Sometimes Shrimp Scampi is instead used to refer to a crustacean, possibly just to make a dish sound more mysterious, or “elevated,” and definitely more “Italian.” Dishes like “Linguine with Shrimp Scampi” from “Barefoot Contessa” Ina Garten are a clear indication of how mainstream this misconception has gone. It goes without saying that actual Scampi are nowhere in the ingredients.
To make matters worse, dictionaries such as the Merriam-Webster define ‘scampi’ as “a usually large shrimp; also: a large shrimp prepared with a garlic-flavored sauce,” also reporting ‘scampi’ as a singular noun with an invariant plural form. Fortunately, heroic bloggers like my friend Frank Fariello set the record straight by correctly explaining the naming issue behind this dish.
To end the category and this article, ‘Calamari’ is another example where non-native Italians may confuse an ingredient with its preparation. Whereas in Italian it generically means ‘squid,’ outside of Italy, and especially in North America, it refers to its deep-fried ring-shaped slices.
(1) In some regions of Italy, Italians make certain kinds of spelling mistakes due to how words sound in their dialects. As an example, those who speak a Venetian dialect tend to drop double consonants. In southern Italy, instead, double consonants tend to be added where they don’t belong (e.g. Carabbinieri instead of Carabinieri.)
(2) In Italy, there are two kinds of prosciutto: ‘cotto’ (“cooked” similar to ham) and ‘crudo’ (“raw, cured.”)
This recipe was inspired by a dish I had last summer at Farmer’s Apprentice, a great Vancouver restaurant. For my interpretation, I made rustic gnocchi by mixing in some buckwheat flour, and used mascarpone as a base for a creamy tomato sauce. The result speaks for itself! The dish is really easy to make, but it helps to prepare the gnocchi ahead of time, since they’re a bit time consuming. Enjoy!
Buckwheat Gnocchi with Mascarpone Tomato Sauce
Yield: 2-3 servings
Total Time: 1 hour, 15 minutes
Prep Time: 1 hour
Cook Time: 15 minutes
9 oz (250 g) fresh gnocchi made following these instructions, but using a mix of wheat and buckwheat flour (in a 3:1 ratio)
5 oz (150 g) cherry tomatoes, halved
1/2 Tbsp olive oil
3 Tbsp mascarpone
1/2 Tbsp unsalted butter
6 grape tomatoes, yellow and orange
6 "cocktail" mozzarella bocconcini (1 inch in diameter), at room temperature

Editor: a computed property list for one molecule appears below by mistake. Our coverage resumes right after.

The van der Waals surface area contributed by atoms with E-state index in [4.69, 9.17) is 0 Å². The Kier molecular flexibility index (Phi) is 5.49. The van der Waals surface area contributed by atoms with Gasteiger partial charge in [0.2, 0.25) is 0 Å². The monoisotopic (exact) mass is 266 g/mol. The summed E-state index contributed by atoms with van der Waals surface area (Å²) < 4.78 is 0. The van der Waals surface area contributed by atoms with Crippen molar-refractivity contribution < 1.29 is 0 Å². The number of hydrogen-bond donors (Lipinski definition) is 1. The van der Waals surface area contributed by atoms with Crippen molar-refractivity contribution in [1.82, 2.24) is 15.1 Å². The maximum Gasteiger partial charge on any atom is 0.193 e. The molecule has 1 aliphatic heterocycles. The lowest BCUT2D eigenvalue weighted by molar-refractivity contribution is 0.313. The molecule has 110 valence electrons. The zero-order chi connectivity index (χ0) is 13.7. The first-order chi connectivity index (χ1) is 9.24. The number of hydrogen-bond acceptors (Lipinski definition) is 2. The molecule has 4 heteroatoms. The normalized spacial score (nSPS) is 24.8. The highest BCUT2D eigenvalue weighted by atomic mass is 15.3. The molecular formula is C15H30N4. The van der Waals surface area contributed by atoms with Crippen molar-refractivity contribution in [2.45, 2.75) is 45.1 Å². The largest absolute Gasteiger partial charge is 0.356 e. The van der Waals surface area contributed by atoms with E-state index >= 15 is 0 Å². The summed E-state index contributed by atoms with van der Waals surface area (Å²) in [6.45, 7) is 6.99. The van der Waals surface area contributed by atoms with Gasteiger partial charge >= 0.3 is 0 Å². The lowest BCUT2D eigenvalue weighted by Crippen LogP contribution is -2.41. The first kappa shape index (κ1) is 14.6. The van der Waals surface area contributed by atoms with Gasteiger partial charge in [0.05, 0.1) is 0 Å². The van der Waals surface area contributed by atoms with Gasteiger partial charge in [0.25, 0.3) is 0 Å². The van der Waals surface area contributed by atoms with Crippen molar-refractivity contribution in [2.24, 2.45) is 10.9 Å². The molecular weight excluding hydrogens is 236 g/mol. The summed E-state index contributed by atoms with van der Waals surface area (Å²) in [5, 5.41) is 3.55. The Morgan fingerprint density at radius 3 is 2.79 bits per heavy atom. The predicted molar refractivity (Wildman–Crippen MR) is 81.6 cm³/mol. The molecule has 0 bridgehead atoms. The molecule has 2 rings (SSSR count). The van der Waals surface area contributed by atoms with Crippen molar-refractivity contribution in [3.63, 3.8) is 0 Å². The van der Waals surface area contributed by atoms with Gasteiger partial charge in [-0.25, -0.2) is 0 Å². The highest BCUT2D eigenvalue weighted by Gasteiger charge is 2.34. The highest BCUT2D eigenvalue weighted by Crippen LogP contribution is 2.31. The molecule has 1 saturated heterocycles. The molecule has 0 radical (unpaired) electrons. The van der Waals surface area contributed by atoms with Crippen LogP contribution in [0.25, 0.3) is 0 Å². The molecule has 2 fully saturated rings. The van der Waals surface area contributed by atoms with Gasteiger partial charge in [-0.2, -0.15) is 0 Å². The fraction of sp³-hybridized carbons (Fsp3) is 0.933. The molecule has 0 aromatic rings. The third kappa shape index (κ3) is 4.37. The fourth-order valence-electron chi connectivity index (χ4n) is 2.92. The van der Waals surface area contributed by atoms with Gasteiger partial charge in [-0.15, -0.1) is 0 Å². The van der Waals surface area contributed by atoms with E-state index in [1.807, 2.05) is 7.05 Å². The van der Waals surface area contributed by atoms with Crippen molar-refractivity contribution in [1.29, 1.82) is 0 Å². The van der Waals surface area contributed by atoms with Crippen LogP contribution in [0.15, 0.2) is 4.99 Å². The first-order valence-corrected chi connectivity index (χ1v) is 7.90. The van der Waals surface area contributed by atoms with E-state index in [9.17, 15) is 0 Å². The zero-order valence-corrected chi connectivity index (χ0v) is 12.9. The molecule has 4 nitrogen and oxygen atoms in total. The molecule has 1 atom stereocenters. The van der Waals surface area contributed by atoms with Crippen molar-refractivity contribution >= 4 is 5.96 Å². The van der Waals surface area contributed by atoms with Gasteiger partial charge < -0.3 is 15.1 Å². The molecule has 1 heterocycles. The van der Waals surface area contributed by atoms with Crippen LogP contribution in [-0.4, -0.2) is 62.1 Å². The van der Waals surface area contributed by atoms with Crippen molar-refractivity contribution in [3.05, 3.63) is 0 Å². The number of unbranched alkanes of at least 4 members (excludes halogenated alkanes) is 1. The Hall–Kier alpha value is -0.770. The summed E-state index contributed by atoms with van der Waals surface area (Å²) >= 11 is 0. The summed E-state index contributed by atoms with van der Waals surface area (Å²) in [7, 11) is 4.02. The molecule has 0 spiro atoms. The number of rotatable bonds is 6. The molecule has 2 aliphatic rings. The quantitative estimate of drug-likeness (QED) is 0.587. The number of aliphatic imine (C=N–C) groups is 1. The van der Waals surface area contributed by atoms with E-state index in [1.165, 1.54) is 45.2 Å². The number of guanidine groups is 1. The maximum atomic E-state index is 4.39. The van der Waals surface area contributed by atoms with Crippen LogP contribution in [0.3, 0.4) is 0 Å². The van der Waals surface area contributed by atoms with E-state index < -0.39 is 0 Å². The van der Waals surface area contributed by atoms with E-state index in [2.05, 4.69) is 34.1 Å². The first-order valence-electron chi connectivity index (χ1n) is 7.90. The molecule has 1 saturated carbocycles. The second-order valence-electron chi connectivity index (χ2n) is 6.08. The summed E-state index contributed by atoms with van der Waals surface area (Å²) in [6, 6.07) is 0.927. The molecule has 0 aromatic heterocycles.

a handful basil leaves, chopped
Roll the buckwheat gnocchi, set aside.
Bring a big pot of salted water to a boil.
Warm up the olive oil in a pan and cook the cherry tomatoes at medium heat for 5 minutes, covered with a lid.
Squeeze the cherry tomatoes using a spatula to mash them, remove the skins.
Add the mascarpone and the butter. Mix until they melt and you obtain a creamy sauce. Lower the heat.
Adjust the salt.
Add the grape tomatoes and cover with a lid for 5 minutes.
Meanwhile, cook the gnocchi in boiling water, until they float.
Drain the cooked gnocchi and add them to the sauce. Mix well and continue cooking for 3-5 minutes in the pan.
Plate the gnocchi, adding the cocktail bocconcini and a few basil leaves to each plate.
I’ve been away for so long that I feel almost ashamed of myself! Luckily, this is not sufficient to stop me from posting again 🙂
As you can see from the pictures below, I’m cooking in a different kitchen 🙂 – this is part of the reason for my prolonged absence: we have moved to a new apartment and I haven’t been cooking much lately, let alone blogging!
This quick and simple pasta recipe (adapted from the Silver Spoon) is another Italian classic although it’s made with vodka, a classic Russian spirit. Vodka pasta traditionally contains ham, but it can be omitted without taking too much away from the original flavor. As always when cooking with liqueurs and spirits, it has to be noted that any alcoholic content ends up evaporating completely. What is left, however, is more than the drink’s flavor – alcohol as a solvent has the ability to extract aromatic compounds from other ingredients (including some that don’t mix with water), increasing the overall flavor of the dish.